When we experience pain or an adrenaline rush, many people find themselves disconnected from the experience, not feeling anything, which can be very handy if you’ve dislocated your knee and have to get to the hospital to have it knocked back in!
Unfortunately though, a similar process can happen with psychological pain and we can learn to disconnect with those feelings that caused us to feel hurt in the first place. This can manifest itself in the form of feeling physically disconnected from one’s body or emotionally numb.
In it’s extreme form people can experience PTSD but it can happen from prolonged mini stresses and difficult experiences too. I have had a number of clients experience a lack of any sexual feeling as a result of prolonged difficulties, rejection or sadness in their relationship, as well as just from other external factors.
If we look to our biochemistry for answers, we know that being in this state for long periods of time, causes us to have elevated levels of the stress hormone, cortisol. We have understood for some time that the bonding or love hormone, oxytocin, however can play a significant role in alleviating unpleasant responses to stress. If oxytocin goes up, cortisol comes down. Having loving, close connections has a profound effect on our ability to reduce stress,but the hormone interaction also happens the other way. If we are continually in a state of elevated cortisol – where we are stuck in the cycle of needing it to function (say from a constantly high pressured job or caring for a terminally ill parent for example) – then we suppress our oxytocin.
As well as helping us have the energy to get through tough times, cortisol has an anti-inflammatory affect on the body. That’s why so many people end up getting ill as soon as they leave their stressful situations and go on holiday. Their cortisol reduces and the underlying inflammation they have been suppressing to ‘just get through this’ comes out.
There are a number of damaging affects of elevated cortisol, an increase in belly fat being one of them (which doesn’t exactly help with the whole ‘not wanting to connect with our body’ especially in a sexual setting). It really isn’t something that the body can deal with long term.
However, many of us have trained ourselves to live in this state, ignoring the warning signs from our body and shutting out experiences that would cause our bonding hormone to rise as our stress hormone would fall, and then we couldn’t function at this level. It’s not always a psychological decision to reject our partners, it can just be that at that time, our body can’t deal with what it knows will be a reduction in stress thanks to the flood of oxytocin.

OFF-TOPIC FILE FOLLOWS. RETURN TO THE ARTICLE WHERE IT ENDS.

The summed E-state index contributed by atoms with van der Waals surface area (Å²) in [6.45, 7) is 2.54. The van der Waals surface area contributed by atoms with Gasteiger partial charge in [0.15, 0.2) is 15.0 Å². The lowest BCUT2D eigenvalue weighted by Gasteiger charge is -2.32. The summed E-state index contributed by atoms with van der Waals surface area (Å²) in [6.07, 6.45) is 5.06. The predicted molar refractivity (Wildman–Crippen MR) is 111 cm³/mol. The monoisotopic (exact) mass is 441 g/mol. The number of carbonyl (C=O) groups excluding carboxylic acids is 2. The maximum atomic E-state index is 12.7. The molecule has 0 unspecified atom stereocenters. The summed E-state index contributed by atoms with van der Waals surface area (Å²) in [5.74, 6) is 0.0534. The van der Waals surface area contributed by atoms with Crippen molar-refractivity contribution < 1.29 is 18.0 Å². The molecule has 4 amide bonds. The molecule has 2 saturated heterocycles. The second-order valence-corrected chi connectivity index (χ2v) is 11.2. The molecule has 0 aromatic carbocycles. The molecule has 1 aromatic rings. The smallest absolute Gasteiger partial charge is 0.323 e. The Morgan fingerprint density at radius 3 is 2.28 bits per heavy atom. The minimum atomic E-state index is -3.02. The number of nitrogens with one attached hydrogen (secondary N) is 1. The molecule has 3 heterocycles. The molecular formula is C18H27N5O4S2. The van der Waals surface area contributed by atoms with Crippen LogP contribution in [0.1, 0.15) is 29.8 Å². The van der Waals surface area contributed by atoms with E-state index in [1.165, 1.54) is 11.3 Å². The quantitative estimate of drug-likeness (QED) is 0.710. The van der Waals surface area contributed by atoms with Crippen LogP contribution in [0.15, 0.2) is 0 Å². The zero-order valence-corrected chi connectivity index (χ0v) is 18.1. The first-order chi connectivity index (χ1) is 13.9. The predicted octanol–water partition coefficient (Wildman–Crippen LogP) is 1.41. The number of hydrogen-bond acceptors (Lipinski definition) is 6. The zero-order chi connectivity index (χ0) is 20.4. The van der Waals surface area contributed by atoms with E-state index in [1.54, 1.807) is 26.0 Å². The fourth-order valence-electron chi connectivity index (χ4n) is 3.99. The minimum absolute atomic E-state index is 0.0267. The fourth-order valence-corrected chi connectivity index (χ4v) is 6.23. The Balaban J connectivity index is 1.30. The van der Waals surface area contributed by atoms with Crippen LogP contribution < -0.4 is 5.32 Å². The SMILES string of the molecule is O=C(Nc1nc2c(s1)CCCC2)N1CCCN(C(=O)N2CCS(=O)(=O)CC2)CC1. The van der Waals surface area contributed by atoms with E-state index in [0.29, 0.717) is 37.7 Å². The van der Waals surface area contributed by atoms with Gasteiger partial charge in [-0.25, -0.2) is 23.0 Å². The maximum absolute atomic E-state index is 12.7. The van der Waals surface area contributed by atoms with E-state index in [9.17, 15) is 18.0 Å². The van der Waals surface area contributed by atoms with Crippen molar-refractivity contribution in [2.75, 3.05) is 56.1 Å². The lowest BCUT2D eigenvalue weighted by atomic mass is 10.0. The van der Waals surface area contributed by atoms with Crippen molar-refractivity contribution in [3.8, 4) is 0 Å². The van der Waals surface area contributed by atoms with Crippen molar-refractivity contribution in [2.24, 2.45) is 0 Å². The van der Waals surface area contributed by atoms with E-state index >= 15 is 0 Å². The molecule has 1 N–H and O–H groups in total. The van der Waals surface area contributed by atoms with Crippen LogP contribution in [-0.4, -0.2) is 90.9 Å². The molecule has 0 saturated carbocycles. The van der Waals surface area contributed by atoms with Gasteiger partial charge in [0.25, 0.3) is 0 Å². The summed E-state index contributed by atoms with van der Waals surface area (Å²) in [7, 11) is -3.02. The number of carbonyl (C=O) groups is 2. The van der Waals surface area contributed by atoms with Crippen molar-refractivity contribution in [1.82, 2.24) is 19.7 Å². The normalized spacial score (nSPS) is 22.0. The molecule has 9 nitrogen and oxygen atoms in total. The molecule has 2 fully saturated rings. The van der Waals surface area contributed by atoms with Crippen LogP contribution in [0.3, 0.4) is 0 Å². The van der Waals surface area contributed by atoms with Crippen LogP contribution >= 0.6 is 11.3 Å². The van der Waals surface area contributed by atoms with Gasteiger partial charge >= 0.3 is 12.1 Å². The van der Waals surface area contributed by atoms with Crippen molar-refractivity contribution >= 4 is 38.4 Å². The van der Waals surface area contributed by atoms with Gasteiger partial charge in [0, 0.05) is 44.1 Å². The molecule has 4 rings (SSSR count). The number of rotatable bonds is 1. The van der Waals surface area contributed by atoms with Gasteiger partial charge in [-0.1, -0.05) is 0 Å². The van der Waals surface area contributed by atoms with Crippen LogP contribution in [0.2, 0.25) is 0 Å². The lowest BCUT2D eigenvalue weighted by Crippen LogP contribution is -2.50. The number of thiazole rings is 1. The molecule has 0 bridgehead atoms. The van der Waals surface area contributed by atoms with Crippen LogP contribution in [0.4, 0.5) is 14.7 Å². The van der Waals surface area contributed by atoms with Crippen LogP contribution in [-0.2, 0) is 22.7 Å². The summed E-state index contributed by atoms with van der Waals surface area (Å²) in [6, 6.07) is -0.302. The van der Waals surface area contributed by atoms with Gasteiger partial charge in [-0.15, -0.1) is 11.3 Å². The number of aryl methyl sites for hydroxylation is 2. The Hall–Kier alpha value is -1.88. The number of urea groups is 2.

So what can be done?
For example, when the major cause of stress is work, it comes down to having that difficult conversation to say ‘I’m not quite coping’. We don’t want to complain, we don’t want to show weaker than others (or put extra burden on them), don’t want to risk not being looked upon favourably at work for fear of loss of promotion or worse still losing our job. These are all very real threats. But so is ruining your health and your relationship. Stress is the biggest cause of employee absence in the UK so it really pays for your employer to work with you to mange the situation before it gets out of control. Even if nothing can be done to improve your workload or manage it better, there might still be damage limitation options. A longer lunch break a couple of times a week to make room for lunchtime yoga class? A walk through the park then eating your lunch with your phone switched off and paying attention to how your body feels as you sit on the grass or feel the sun on your face (or rain on your brolly in this country!).
Mindfulness based hypnosis or meditation can help to reconnect with the body, in the form of basic ‘body scan’ or ‘progressive relaxation’ meditations (google them, there’s loads to choose from). Any kind of meditation though can help to bring down stress levels on a daily basis. Therapy can address the underlying fears that say ‘if I’m not stressed, I won’t be motivated’ or ‘I’ll fall apart if I let my guard down’ as well as worries about hurting loved ones by being intimate sometimes, then seemingly unpredictably being unable to at other times. Your therapist can only do this however if it’s true. There’s no use in hypnosis to ‘get rid’ of fears if they’re actually correct or serving a purpose. If it’s not possible, then the only real solution is to find a way to cope without being in a permanent state of stress and that means taking time out and asking for help as mentioned above. It’s hard, if not impossible sometimes but a good therapist should be able to help you find some ways, or at least put things in place so you have a plan for when you can get to that stage (sooner rather than later).